Arch And Heel Pain FAQs

This guide is not intended to be a substitute for getting a professional to check you out ! You can use this as a loose guide though. The internet is a blessing, and a curse! So much information is a beautiful thing but it can be hard to know who or what to believe. This can be especially frustrating if you are in pain and looking for answers. Allow us to tidy up some of the most common questions for you… 

Stretches can be helpful, ice packs can be helpful, rest can be helpful (rest is potentially risky because you can’t rest too much or your muscles will get weak ). The bottom line is that there is no reason why you can’t have a go at treating arch pain & heel pain at home. There is possibly a little too much at stake to be excessively casual though so if you aren’t making rapid gains call someone! If you have undiagnosed pain it also safer to seek professional advice.

There is a small risk you could make yourself more sore but you won’t do any serious damage to your arch and heel. Most people find that they can massage  quite deeply into their feet without a problem.

There are many determining factors behind the likely duration of treatment, whether there are tears or scar tissue, whether you doing exercises,whether you are a pronator, what type of flooring you have at work.. we could go on!  Most people who come to us experience steady and consistent progress week on week, within a month they are much much happier almost without exception. To fully resolve their arch & heel pain from that point on expect another 1-2 months on average. Most have suffered pain from 3 months to 2 years and occasionally longer by the time they come to us, this is an indicator of how things can go without treatment.

Yes it can get worse but it can also get better.. just depends. Painful tissues are tissues that are suffering, if you aren’t getting better it is adviseable to be honest with yourself about it and seek help.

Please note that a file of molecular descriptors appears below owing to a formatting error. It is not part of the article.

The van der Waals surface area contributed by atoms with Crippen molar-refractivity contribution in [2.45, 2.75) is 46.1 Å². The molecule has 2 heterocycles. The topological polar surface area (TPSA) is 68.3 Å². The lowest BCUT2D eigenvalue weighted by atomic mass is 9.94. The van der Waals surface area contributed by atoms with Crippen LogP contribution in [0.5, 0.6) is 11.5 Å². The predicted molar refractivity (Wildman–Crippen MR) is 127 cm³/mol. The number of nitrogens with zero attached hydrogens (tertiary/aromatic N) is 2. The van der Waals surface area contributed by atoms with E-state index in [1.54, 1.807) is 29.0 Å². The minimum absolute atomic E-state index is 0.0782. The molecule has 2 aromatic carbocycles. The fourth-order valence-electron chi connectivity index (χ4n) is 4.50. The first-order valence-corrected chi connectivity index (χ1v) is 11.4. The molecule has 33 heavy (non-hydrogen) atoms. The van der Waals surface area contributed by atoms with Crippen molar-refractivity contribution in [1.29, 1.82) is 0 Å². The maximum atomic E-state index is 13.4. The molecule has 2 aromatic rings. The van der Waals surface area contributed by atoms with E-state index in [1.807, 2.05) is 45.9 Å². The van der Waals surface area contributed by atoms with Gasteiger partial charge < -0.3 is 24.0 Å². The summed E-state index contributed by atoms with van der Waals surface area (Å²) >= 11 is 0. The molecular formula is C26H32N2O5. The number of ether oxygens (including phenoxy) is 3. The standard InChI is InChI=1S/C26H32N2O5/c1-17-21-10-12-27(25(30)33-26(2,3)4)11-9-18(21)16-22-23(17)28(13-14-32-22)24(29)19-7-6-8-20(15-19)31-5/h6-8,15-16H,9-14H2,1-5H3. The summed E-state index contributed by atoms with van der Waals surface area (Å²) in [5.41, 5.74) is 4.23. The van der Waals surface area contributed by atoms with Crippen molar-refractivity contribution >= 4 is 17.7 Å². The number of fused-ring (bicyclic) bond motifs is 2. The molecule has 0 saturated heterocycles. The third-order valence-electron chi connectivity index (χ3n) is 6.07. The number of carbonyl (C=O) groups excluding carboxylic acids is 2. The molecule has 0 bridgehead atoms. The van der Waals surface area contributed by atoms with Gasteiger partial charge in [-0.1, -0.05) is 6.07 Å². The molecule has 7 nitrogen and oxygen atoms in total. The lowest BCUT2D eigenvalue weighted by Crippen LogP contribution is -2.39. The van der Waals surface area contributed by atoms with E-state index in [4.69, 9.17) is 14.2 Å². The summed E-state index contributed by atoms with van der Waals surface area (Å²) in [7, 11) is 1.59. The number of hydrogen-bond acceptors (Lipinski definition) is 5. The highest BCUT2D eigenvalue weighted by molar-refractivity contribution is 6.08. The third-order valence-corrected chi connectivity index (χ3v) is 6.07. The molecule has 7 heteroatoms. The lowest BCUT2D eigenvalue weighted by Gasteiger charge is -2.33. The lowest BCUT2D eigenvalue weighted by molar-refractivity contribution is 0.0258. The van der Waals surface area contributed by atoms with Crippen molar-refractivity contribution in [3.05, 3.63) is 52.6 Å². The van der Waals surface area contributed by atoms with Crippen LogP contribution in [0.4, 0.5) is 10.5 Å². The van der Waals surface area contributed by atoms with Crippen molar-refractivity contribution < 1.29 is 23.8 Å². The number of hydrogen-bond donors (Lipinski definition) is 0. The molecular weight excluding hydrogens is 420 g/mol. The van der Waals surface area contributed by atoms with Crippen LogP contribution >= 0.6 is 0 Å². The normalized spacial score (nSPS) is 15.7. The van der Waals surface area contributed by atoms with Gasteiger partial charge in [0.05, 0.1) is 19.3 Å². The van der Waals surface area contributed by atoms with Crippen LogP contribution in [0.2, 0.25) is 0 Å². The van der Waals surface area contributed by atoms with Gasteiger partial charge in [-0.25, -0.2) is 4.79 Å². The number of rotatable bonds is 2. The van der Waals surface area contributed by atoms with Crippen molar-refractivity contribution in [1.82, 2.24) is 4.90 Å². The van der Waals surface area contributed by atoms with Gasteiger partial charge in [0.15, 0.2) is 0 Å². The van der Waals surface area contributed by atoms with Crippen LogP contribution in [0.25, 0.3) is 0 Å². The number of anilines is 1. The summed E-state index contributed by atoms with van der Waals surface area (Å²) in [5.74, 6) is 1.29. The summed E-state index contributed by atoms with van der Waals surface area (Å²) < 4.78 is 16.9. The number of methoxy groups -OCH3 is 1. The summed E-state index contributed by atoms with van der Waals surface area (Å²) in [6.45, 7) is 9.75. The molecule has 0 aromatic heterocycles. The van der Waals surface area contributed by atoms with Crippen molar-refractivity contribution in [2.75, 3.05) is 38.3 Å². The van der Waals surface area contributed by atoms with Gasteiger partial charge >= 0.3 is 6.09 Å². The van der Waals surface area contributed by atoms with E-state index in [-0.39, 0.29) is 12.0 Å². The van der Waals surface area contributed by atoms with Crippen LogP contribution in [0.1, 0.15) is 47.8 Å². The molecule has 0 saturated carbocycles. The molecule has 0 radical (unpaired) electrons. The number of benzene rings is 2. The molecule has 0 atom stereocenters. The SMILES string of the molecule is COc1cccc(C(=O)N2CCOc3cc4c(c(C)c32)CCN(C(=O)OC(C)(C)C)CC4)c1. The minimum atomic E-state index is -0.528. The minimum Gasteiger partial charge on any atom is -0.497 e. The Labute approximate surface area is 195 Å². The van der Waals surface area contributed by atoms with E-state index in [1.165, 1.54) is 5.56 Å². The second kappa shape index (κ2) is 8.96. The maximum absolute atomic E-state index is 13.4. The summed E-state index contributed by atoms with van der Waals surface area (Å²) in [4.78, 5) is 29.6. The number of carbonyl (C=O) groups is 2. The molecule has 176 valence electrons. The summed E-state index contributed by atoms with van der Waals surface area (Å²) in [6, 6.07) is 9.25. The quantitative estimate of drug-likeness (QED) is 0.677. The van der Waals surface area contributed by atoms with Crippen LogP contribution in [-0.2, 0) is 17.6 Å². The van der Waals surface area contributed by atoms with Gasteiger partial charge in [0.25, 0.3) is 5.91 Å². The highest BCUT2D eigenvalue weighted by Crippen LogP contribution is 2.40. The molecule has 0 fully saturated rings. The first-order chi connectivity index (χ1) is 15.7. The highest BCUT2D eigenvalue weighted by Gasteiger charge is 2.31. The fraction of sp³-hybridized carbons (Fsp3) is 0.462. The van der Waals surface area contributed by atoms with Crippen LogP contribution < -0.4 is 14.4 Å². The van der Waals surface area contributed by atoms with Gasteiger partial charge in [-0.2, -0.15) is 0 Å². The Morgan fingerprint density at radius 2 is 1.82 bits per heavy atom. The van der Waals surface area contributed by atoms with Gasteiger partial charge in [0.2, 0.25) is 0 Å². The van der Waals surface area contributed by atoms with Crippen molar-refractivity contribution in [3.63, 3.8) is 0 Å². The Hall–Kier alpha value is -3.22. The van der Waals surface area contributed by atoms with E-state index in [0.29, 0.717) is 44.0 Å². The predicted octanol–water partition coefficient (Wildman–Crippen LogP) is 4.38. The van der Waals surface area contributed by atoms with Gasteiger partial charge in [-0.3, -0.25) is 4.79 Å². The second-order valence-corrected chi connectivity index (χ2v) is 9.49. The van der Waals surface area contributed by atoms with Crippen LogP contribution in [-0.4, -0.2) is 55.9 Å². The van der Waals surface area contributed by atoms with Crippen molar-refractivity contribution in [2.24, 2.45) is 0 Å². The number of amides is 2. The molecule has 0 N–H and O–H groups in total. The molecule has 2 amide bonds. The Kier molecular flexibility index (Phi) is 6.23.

Across the spectrum of stubborn, non-life threatening aches & pains it’s generally better to lean more towards being active. Back in the day docs used to prescribe bed rest for people with back pain and now we know that breaks people!!!! These learnings apply to all aches and pains to some degree. Be gently and persistently active if you have pain including arch pain. The notes of caution are that you must know what the actual diagnosis is to be safe (you wouldn’t want to walk on stress fractures in the foot for eg.) and also listen to your body and don’t overdo it. Overdoing it usually makes your pain worse for days afterwards!

Some cases of arch pain & heel pain resolve spontaneously and never return. Many other cases appear to resolve but then come back repeatedly. Some cases become very stubborn and chronic refusing to shift until there is an aggressive treatment/management plan in place. We recommend you don’t leave any aspect of your health to pure chance, let alone areas that have caused you problems.

It’s quite rare, partly because eventually the pain makes many sufferers reduce their activity levels and seek professional help. There is only so much most of us will put up with when it comes to not being able to stand and walk without pain. We have met some unusually stubborn individuals who have just put up with arch pain for decades… they are hard to treat. The more proactive you are the more likely you will not end up with permanent arch pain & heel pain.

Yes it most certainly can! Especially if you are good!

Hands on treatment that breaks up scar tissue and increases blood flow is generally best strategy for arch & heel pain relief. Insoles and strength exercises for the leg and foot are the best treatment to prevent arch & heel pain from coming back.

Ice is best ! Heat can be soothing at the time that it is applied but don’t read too much into that fact. Cheeseburgers are temporarily soothing if you are feeling sad but it doesn’t mean they are good for you. Ice has miraculous healing powers for arch pain & heel pain sufferers, heat is the devils work.

We hope that’s been helpful.